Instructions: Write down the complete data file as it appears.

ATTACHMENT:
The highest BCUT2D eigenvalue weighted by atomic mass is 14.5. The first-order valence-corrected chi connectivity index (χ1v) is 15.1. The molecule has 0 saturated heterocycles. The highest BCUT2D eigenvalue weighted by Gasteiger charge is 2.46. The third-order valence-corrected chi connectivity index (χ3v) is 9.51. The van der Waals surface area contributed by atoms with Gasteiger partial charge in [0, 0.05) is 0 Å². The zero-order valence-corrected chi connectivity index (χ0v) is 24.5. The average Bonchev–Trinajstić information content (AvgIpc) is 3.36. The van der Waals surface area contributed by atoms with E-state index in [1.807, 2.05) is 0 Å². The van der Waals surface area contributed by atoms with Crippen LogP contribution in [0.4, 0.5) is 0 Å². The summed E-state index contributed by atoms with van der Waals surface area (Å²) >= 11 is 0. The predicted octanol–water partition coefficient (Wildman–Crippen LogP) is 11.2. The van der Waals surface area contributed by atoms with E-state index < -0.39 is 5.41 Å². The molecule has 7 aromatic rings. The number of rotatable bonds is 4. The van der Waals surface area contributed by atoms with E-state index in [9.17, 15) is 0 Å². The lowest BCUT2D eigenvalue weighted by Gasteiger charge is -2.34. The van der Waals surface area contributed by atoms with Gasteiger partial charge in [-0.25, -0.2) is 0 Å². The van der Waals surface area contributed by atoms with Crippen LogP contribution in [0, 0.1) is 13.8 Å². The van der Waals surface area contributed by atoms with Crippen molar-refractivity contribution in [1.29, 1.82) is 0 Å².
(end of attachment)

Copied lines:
The highest BCUT2D eigenvalue weighted by atomic mass is 14.5. The first-order valence-corrected chi connectivity index (χ1v) is 15.1. The molecule has 0 saturated heterocycles. The highest BCUT2D eigenvalue weighted by Gasteiger charge is 2.46. The third-order valence-corrected chi connectivity index (χ3v) is 9.51. The van der Waals surface area contributed by atoms with Gasteiger partial charge in [0, 0.05) is 0 Å². The zero-order valence-corrected chi connectivity index (χ0v) is 24.5. The average Bonchev–Trinajstić information content (AvgIpc) is 3.36. The van der Waals surface area contributed by atoms with E-state index in [1.807, 2.05) is 0 Å². The van der Waals surface area contributed by atoms with Crippen LogP contribution in [0.4, 0.5) is 0 Å². The summed E-state index contributed by atoms with van der Waals surface area (Å²) >= 11 is 0. The predicted octanol–water partition coefficient (Wildman–Crippen LogP) is 11.2. The van der Waals surface area contributed by atoms with E-state index < -0.39 is 5.41 Å². The molecule has 7 aromatic rings. The number of rotatable bonds is 4. The van der Waals surface area contributed by atoms with E-state index in [9.17, 15) is 0 Å². The lowest BCUT2D eigenvalue weighted by Gasteiger charge is -2.34. The van der Waals surface area contributed by atoms with Gasteiger partial charge in [-0.25, -0.2) is 0 Å². The van der Waals surface area contributed by atoms with Crippen LogP contribution in [0, 0.1) is 13.8 Å². The van der Waals surface area contributed by atoms with Crippen molar-refractivity contribution in [1.29, 1.82) is 0 Å².